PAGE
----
I am developing an Android app which need to consume .Net webservices over SSL which I have no experience in. Now I am looking for some guidance and explanation on SSL handshake and certificates.
Note: the server is using IP address and NOT domain name. It is an intranet application.
So far I have created a certificate(called self-signed?) in web server from IIS 7. To consume it from Android app, I found two ways of doing it :
1). Embedded the certificate in the app (Which certificate? How do I get it?)
2). Trust all the certificates ( ppl said there is security issue with this approach, could you elaborate more? Does it still do the handshake?)
How many type of certificates are there in the handshake and what are they?
Does self-signed certificate have root certificate? If yes, how can i get them?
Is it possible to move/copy the self-signed certificate from one server to another?
First of all, is this process correct?
The SSL handshake process(copied from a website) is described below:
The client initiates the SSL handshake process by sending a URL starting with the following: https:// to the server.
The client initially sends the Web server a list of each encryption algorithm which it supports. Algorithms supported by SSL include RC4 and Data Encryption Standard (DES). The client also sends the server its random challenge string which will be utilized later in the process.
Will the embedded cert be sent in here?
The Web server next performs the following tasks:
Selects an encryption algorithm from the list of encryption algorithms supported by, and received from the client.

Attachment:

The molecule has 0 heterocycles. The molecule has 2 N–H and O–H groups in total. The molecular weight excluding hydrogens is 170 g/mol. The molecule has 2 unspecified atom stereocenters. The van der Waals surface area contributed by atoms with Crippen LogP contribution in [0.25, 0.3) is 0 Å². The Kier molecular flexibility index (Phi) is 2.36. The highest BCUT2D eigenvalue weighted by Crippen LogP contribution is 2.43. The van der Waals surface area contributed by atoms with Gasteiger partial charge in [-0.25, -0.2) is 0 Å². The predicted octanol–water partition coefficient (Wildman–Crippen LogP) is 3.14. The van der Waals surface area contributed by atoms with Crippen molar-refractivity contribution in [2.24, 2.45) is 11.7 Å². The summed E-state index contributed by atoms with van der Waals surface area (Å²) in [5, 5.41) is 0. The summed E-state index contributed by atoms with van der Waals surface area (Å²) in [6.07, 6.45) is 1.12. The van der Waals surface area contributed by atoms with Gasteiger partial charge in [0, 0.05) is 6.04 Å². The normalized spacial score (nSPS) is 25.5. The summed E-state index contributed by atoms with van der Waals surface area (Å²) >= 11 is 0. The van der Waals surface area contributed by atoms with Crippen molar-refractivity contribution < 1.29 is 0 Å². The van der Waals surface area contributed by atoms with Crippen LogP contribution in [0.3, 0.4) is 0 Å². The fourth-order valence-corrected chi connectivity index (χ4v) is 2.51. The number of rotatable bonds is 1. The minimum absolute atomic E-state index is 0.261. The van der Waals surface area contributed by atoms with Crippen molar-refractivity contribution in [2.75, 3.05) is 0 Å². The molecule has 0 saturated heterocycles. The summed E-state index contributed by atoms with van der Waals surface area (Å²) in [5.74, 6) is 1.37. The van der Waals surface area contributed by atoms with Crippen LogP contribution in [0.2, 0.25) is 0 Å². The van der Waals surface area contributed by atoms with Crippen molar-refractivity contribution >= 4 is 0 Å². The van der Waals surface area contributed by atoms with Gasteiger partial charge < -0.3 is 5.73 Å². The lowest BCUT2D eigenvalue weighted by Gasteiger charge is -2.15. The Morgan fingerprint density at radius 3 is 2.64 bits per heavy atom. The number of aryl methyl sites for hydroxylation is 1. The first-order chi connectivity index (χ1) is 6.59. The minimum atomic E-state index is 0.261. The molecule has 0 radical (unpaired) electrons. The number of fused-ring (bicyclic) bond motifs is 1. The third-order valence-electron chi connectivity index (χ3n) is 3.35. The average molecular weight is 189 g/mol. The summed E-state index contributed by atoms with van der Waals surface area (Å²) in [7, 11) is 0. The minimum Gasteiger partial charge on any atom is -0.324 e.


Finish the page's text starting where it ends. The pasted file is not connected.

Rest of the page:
Sends the client a copy of its server certificate.
Sends the client its random challenge string
The client utilizes the copy of the server certificate received from the server to authenticate the identity of the server.
The client obtains the public key of the server from the server certificate.
The client next generates a premaster secret. This is a different random string which will in turn be utilized to generate the session key for the SSL session. The client then encrypts a different value called the premaster secret using the public key of the server, and returns this encrypted value to the server. This is accompanied with a keyed hash of the handshake messages, and a master key. The hash is used to protect the messages exchanged in the handshake process. The hash is generated from the former two random strings transmitted between the server and the client.
What is a master key?
The server sends the client a keyed hash of all the handshake messages exchanged between the two parties so far.
What is this keyed hash made from?
The server and the client then generate the session key from the different random values and keys, and by applying a mathematical calculation.
The session key is used as a shared secret key to encrypt and decrypt data exchanged between the server and the client.
The session key is discarded when the SSL session either times-out or is terminated.